The Interestings: Mary McCarthy done co-ed

interestingMeg Wolitzer‘s The Interestings got such positive reviews – and there was such a rush of buzz – that I hit the “buy with one click” button on and had delivered instantly to my Kindle Paperwhite (love it!).

Like Mary McCarthy’s seminal novel, The Group, the plot features multiple characters and their lives across decades.   Instead of eight Vassar graduates (the self-dubbed “Group”), Wolitzer’s story features six teens who meet at a summer camp for the arts (the self-proclaimed “Interestings”).   The Group moves from college graduation through a variety of professional and personal experiences, until the death of one of the women.  (The 1966 movie featured a particularly lovely Candice Bergen.) Similarly, the Interestings graduate from summer camp, go off to college, first jobs, and experience a variety of loves, losses, professional success and lack thereof, culminating in the untimely and heartbreaking death of the  most lovable of the friends.

The Interestings is the perfect book for nostalgic boomers, starting out in the mid-1970s and moving through present day.  The historical references (Nixon resigns!) and pop culture references resonate.  Given the size of the demographic – and the careful marketing, targeting men as well as women – readership should be huge.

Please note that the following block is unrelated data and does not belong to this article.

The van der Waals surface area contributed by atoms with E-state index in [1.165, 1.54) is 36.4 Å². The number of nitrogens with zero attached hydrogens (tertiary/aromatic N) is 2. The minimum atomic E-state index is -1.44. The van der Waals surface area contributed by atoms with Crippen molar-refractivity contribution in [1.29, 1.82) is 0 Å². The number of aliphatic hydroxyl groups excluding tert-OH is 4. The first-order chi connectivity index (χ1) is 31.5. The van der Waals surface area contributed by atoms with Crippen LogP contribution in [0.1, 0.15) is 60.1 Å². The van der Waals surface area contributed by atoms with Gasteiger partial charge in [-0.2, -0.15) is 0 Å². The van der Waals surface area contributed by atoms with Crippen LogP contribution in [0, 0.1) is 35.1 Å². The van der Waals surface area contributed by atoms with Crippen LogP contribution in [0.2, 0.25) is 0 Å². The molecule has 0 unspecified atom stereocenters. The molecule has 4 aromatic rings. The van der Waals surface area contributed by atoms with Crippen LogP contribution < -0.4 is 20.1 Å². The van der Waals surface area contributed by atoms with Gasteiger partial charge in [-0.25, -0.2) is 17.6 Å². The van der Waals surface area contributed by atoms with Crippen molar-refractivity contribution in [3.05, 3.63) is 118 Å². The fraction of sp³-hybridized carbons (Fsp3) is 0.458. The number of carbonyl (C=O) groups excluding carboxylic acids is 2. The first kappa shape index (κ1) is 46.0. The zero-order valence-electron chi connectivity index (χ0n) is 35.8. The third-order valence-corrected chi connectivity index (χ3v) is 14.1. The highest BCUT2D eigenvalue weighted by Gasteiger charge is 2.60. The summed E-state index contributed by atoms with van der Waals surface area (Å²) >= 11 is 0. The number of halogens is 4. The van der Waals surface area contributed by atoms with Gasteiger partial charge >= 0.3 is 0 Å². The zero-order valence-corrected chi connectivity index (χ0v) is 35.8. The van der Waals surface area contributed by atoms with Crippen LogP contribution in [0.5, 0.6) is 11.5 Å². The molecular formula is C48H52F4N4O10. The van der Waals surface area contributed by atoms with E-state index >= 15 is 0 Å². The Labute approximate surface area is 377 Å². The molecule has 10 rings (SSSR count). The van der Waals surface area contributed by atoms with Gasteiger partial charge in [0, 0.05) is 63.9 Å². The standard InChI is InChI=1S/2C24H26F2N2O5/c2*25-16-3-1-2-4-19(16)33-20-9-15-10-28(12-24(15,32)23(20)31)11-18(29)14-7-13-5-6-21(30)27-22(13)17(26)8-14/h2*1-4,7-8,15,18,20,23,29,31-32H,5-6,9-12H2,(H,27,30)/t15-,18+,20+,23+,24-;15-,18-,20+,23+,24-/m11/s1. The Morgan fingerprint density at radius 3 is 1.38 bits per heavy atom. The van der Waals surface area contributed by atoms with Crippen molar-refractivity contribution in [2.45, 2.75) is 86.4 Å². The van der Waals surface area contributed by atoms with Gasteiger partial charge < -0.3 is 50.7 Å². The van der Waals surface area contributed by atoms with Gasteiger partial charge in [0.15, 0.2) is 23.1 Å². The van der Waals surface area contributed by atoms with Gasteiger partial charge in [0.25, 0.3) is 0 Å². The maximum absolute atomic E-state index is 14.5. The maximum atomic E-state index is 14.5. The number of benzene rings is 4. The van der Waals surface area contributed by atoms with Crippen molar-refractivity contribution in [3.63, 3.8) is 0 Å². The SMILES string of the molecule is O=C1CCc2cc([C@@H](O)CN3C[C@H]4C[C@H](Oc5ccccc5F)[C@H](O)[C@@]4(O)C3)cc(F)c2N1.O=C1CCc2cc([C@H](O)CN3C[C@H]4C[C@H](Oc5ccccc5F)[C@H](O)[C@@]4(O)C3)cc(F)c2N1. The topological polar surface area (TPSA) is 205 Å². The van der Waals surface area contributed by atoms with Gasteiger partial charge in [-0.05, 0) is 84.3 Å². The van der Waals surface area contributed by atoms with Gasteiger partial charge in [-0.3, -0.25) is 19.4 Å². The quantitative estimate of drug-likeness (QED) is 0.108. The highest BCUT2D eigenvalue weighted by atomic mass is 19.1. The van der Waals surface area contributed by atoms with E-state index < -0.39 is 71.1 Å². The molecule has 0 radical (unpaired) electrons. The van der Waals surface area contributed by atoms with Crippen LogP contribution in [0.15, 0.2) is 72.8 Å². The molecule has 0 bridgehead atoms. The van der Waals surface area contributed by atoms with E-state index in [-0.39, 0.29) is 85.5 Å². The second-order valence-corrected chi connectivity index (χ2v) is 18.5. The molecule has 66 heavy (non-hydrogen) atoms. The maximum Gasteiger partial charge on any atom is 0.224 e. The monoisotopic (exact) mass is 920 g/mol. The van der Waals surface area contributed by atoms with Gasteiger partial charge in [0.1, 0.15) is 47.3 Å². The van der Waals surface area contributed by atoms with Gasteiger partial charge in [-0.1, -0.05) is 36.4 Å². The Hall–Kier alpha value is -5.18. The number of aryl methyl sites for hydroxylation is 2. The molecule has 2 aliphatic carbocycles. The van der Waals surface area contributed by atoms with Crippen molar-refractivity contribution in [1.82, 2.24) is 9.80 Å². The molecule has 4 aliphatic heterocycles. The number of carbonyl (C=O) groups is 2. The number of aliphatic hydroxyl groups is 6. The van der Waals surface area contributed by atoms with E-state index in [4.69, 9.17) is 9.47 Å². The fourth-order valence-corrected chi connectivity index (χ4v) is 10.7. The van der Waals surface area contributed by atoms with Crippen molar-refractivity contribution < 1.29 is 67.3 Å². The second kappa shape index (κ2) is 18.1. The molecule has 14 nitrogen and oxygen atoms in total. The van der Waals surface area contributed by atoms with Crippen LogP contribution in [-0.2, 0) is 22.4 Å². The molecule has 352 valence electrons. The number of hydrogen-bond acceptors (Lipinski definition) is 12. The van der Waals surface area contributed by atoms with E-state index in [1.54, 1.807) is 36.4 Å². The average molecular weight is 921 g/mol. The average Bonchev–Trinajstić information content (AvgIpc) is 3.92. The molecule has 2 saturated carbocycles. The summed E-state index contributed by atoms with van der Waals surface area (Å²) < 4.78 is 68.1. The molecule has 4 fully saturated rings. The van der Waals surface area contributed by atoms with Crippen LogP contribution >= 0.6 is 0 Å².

From a literary perspective, the book is well-written and insightful, revealing the sorrow within the most privileged lives and the joy that can still be found by those who suffer deprivation.  At its heart, it is the love story of Jules Jacobson and Ethan Figman, and that story is deeply affecting. Never lovers, the two share a deep affection and regard that endures over the decades, even as Ethan marries fellow Interesting Ash Wolf and becomes both rich and famous while Jules marries a wonderful man with deep troubles and spends a lifetime struggling.

The narrative is further complicated by Goodman Wolf and his high school rape of fellow Interesting Cathy Kiplinger and subsequently squandered life as a fugitive.  Throw in the final Interesting, Jonah Bay, the song of a famous folksinger, abused by a friend of his mother’s at age 12, who turns away from his musical talent to pursue engineering.  It’s a fabulous story, well-told.

Still, I’m not sure I’m on board with all the plaudits.  Best novelist of her generation, according to Entertainment Weekly?  Wonderful, says Vanity Fair?  Jeffrey Euginedes even compares Wolitzer to Virginia Woolf! To me, The Interestings is a sprawling, engaging beach read, more soap opera than grand opera.  It’s the kind of book that you read late into the night because you are dying to know what happens next.  Surely that’s reason enough to settle in with The Interestings.

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